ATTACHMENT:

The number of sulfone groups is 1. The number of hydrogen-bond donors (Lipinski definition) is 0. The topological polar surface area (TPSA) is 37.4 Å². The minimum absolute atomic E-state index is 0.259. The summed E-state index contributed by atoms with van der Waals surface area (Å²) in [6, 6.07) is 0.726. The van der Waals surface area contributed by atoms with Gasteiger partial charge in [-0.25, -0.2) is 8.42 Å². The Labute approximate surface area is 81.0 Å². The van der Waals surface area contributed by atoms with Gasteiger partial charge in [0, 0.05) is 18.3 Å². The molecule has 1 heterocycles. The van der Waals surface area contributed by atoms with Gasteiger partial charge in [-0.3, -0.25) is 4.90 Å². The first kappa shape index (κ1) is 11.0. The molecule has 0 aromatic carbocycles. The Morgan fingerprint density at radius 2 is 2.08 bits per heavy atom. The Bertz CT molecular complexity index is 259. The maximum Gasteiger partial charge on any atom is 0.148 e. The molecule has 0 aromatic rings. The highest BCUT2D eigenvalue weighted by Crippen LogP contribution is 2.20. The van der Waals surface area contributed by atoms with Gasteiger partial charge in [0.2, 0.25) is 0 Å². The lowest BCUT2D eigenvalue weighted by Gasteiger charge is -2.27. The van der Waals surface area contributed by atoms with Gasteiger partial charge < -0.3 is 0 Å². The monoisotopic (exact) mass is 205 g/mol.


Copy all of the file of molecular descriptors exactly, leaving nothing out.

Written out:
The number of sulfone groups is 1. The number of hydrogen-bond donors (Lipinski definition) is 0. The topological polar surface area (TPSA) is 37.4 Å². The minimum absolute atomic E-state index is 0.259. The summed E-state index contributed by atoms with van der Waals surface area (Å²) in [6, 6.07) is 0.726. The van der Waals surface area contributed by atoms with Gasteiger partial charge in [-0.25, -0.2) is 8.42 Å². The Labute approximate surface area is 81.0 Å². The van der Waals surface area contributed by atoms with Gasteiger partial charge in [0, 0.05) is 18.3 Å². The molecule has 1 heterocycles. The van der Waals surface area contributed by atoms with Gasteiger partial charge in [-0.3, -0.25) is 4.90 Å². The first kappa shape index (κ1) is 11.0. The molecule has 0 aromatic carbocycles. The Morgan fingerprint density at radius 2 is 2.08 bits per heavy atom. The Bertz CT molecular complexity index is 259. The maximum Gasteiger partial charge on any atom is 0.148 e. The molecule has 0 aromatic rings. The highest BCUT2D eigenvalue weighted by Crippen LogP contribution is 2.20. The van der Waals surface area contributed by atoms with Gasteiger partial charge in [0.2, 0.25) is 0 Å². The lowest BCUT2D eigenvalue weighted by Gasteiger charge is -2.27. The van der Waals surface area contributed by atoms with Gasteiger partial charge < -0.3 is 0 Å². The monoisotopic (exact) mass is 205 g/mol.